Silver Still Favorite Vehicle Color

What’s North America’s favorite vehicle color? Well, according to new data from paint-maker PPG Industries, silver and charcoal were the most popular color family in North America, followed by white. But according to last year’s DuPont data, white was the leading car color in America. So who’s right? It depends on whether you consider charcoal to be part of the silver family.

While we don’t claim to be color experts, charcoal to us seems to be properly ensconced amid the blacks rather than silvers. But PPG has lumped charcoal in the silver category, so the combined entry of silver and charcoal (with 25 percent of vehicles) is the most popular “color” in North America. White paint adorns 18 percent of North American new cars, followed by black (16 percent), red (12 percent), blue (11 percent), natural colors (7 percent) and green (4 percent.) If you were to add the “charcoal” percentage to the “black” percentage, maybe that combo would out-point white -- but we don’t want to start an international color controversy here. 

For the ninth consecutive year, the silver category -- which, as we said, inexplicably includes charcoal and gray shades -- has ranked as the most popular vehicle color in the world, according to PPG. In Europe, silver and charcoal (35 percent) were followed by black (22 percent), blue and white (13 percent each). These four color categories comprise more than 80 percent of all vehicles in Europe, while white is the fastest-growing color in Europe. Now at 13 percent, in has nearly doubled its popularity in just two years’ time.

“White is considered to be very trendy and sporty by consumers in Europe,” said Reiner Mueller-Koerber, PPG manager, color styling, Europe. “There is high demand to develop white with unique effects. This new interest in white will continue to be a challenge for the designers and technicians.”

At this year’s annual Automotive Colour Trend Show, the coatings company presented its ideas for future vehicle colors. Entitled “3D Colour,” the show included a collection of interior and exterior colors developed globally and inspired by fashion, interior design, industrial design, culture, commercial construction and nature. Among the 60 new exterior shades and 10 new interior shades were Champagne Silver, a tinted silver with a slight warm copper beige cast; Outer Space Blue, a deep, dark blue with a slight sparkle effect; Haute Couture, a black base coat with a high-sparkle blue mid-coat that gives it an appearance inspired by a black designer evening gown with blue sequins; Quantum Rose, an interior color close to a neon red; and Hulk, a color developed in Australia that is bright green, just like its namesake. (That should be enough to persuade you to avoid Australian designers at all costs.)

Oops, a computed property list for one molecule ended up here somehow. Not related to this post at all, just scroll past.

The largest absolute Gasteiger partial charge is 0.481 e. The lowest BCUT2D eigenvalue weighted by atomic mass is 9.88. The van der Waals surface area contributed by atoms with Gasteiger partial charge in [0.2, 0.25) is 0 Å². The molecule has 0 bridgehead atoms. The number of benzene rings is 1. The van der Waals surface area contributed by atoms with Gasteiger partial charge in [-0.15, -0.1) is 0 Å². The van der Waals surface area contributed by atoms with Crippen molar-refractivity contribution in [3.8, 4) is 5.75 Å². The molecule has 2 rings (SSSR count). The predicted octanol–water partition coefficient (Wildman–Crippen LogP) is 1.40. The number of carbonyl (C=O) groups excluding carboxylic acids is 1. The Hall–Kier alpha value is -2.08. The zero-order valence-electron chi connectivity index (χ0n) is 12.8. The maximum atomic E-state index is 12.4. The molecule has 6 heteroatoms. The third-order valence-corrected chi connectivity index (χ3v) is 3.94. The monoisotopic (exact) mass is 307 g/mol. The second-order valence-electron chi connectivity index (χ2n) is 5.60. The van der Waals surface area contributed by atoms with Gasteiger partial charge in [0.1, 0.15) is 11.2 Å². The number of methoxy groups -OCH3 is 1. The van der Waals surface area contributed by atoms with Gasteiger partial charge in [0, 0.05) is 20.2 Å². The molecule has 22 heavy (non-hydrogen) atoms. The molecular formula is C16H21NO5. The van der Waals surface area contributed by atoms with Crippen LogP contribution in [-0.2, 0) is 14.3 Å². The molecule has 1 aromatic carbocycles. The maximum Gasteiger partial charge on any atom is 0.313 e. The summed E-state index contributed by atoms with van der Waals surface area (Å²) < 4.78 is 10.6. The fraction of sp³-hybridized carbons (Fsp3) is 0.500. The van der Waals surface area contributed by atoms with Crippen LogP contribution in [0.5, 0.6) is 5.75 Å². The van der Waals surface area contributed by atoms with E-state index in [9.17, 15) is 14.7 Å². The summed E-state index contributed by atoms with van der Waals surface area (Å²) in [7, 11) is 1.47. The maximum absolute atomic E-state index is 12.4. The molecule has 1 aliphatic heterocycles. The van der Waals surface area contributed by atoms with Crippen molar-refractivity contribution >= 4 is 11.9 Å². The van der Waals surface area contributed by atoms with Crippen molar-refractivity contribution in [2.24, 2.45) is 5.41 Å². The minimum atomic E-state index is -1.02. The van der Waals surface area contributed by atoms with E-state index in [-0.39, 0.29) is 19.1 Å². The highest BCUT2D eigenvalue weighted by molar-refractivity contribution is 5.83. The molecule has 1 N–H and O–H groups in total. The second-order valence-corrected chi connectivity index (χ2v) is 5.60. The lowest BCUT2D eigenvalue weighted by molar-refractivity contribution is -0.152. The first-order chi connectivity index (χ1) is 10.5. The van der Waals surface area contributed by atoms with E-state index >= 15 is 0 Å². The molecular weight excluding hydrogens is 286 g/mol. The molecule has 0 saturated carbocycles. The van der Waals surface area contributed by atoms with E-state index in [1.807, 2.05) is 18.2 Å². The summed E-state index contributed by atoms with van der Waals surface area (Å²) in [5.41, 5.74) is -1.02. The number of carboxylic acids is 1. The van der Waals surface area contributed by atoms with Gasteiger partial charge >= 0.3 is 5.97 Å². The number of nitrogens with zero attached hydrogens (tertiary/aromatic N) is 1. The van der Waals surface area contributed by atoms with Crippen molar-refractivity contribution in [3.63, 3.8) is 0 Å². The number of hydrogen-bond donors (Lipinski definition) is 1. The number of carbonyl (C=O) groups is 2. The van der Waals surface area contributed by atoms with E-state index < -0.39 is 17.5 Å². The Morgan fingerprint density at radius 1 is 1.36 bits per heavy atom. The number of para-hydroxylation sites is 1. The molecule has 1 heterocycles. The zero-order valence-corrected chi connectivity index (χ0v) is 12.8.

“Clearly, the automotive industry is moving toward more color choices,” said Jane E. Harrington, PPG manager, color styling, automotive coatings, in Troy, Mich. “Palettes are broadening as the number of models decreases and the industry consolidates. Going forward, automotive manufacturers are going to be relying on color more and more to distinguish their brands.”

In all, the more the percentages change, the more the colors stay the same. It will be interesting to see if the public warms to more vibrant colors when they come to market in the next couple of years.